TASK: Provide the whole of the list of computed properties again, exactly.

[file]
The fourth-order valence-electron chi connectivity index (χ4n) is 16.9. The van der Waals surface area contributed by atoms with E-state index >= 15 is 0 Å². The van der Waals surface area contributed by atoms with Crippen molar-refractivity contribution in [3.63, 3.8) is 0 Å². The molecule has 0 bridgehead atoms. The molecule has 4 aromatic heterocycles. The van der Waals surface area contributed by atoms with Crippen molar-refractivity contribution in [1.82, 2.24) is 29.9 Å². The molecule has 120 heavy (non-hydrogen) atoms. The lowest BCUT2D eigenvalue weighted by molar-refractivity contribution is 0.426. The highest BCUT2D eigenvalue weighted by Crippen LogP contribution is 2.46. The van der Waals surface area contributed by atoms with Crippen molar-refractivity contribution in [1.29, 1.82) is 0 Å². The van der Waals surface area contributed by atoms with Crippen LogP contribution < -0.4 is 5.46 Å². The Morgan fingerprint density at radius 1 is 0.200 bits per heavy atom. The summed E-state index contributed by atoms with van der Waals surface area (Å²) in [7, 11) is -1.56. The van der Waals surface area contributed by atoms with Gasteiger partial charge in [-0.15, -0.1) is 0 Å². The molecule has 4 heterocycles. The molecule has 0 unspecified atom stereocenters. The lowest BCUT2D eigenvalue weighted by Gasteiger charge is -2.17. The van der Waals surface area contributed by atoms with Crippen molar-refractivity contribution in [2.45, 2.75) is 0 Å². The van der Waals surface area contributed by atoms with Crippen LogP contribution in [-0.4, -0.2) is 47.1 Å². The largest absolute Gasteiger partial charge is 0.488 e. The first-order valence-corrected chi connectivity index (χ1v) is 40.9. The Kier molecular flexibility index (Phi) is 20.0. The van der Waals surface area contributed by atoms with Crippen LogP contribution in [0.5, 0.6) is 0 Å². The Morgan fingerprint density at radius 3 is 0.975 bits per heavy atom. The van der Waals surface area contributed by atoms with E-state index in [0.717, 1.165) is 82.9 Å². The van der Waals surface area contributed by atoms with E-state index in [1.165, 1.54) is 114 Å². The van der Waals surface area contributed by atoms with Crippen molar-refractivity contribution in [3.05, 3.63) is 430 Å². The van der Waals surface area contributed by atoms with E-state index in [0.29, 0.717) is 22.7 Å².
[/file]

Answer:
The fourth-order valence-electron chi connectivity index (χ4n) is 16.9. The van der Waals surface area contributed by atoms with E-state index >= 15 is 0 Å². The van der Waals surface area contributed by atoms with Crippen molar-refractivity contribution in [3.63, 3.8) is 0 Å². The molecule has 0 bridgehead atoms. The molecule has 4 aromatic heterocycles. The van der Waals surface area contributed by atoms with Crippen molar-refractivity contribution in [1.82, 2.24) is 29.9 Å². The molecule has 120 heavy (non-hydrogen) atoms. The lowest BCUT2D eigenvalue weighted by molar-refractivity contribution is 0.426. The highest BCUT2D eigenvalue weighted by Crippen LogP contribution is 2.46. The van der Waals surface area contributed by atoms with Crippen molar-refractivity contribution in [1.29, 1.82) is 0 Å². The van der Waals surface area contributed by atoms with Crippen LogP contribution < -0.4 is 5.46 Å². The Morgan fingerprint density at radius 1 is 0.200 bits per heavy atom. The summed E-state index contributed by atoms with van der Waals surface area (Å²) in [7, 11) is -1.56. The van der Waals surface area contributed by atoms with Gasteiger partial charge in [-0.15, -0.1) is 0 Å². The molecule has 4 heterocycles. The molecule has 0 unspecified atom stereocenters. The lowest BCUT2D eigenvalue weighted by Gasteiger charge is -2.17. The van der Waals surface area contributed by atoms with Crippen molar-refractivity contribution in [2.45, 2.75) is 0 Å². The van der Waals surface area contributed by atoms with Crippen LogP contribution in [-0.4, -0.2) is 47.1 Å². The largest absolute Gasteiger partial charge is 0.488 e. The first-order valence-corrected chi connectivity index (χ1v) is 40.9. The Kier molecular flexibility index (Phi) is 20.0. The van der Waals surface area contributed by atoms with Crippen LogP contribution in [0.5, 0.6) is 0 Å². The Morgan fingerprint density at radius 3 is 0.975 bits per heavy atom. The van der Waals surface area contributed by atoms with E-state index in [0.717, 1.165) is 82.9 Å². The van der Waals surface area contributed by atoms with E-state index in [1.165, 1.54) is 114 Å². The van der Waals surface area contributed by atoms with Crippen molar-refractivity contribution in [3.05, 3.63) is 430 Å². The van der Waals surface area contributed by atoms with E-state index in [0.29, 0.717) is 22.7 Å².